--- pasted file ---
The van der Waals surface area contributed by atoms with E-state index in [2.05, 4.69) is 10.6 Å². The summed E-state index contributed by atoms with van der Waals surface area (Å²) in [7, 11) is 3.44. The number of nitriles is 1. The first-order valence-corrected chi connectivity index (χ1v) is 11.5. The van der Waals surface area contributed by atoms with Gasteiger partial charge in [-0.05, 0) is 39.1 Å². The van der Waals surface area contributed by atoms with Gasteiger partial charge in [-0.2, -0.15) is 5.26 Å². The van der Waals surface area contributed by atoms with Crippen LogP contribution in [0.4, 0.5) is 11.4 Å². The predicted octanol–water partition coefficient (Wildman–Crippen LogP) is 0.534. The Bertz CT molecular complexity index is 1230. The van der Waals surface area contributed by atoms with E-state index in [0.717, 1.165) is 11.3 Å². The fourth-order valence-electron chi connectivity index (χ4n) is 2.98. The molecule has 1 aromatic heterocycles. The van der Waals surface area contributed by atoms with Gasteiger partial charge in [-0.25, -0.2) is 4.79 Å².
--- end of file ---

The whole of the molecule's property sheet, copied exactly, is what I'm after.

The van der Waals surface area contributed by atoms with E-state index in [2.05, 4.69) is 10.6 Å². The summed E-state index contributed by atoms with van der Waals surface area (Å²) in [7, 11) is 3.44. The number of nitriles is 1. The first-order valence-corrected chi connectivity index (χ1v) is 11.5. The van der Waals surface area contributed by atoms with Gasteiger partial charge in [-0.05, 0) is 39.1 Å². The van der Waals surface area contributed by atoms with Gasteiger partial charge in [-0.2, -0.15) is 5.26 Å². The van der Waals surface area contributed by atoms with Crippen LogP contribution in [0.4, 0.5) is 11.4 Å². The predicted octanol–water partition coefficient (Wildman–Crippen LogP) is 0.534. The Bertz CT molecular complexity index is 1230. The van der Waals surface area contributed by atoms with E-state index in [0.717, 1.165) is 11.3 Å². The fourth-order valence-electron chi connectivity index (χ4n) is 2.98. The molecule has 1 aromatic heterocycles. The van der Waals surface area contributed by atoms with Gasteiger partial charge in [-0.25, -0.2) is 4.79 Å².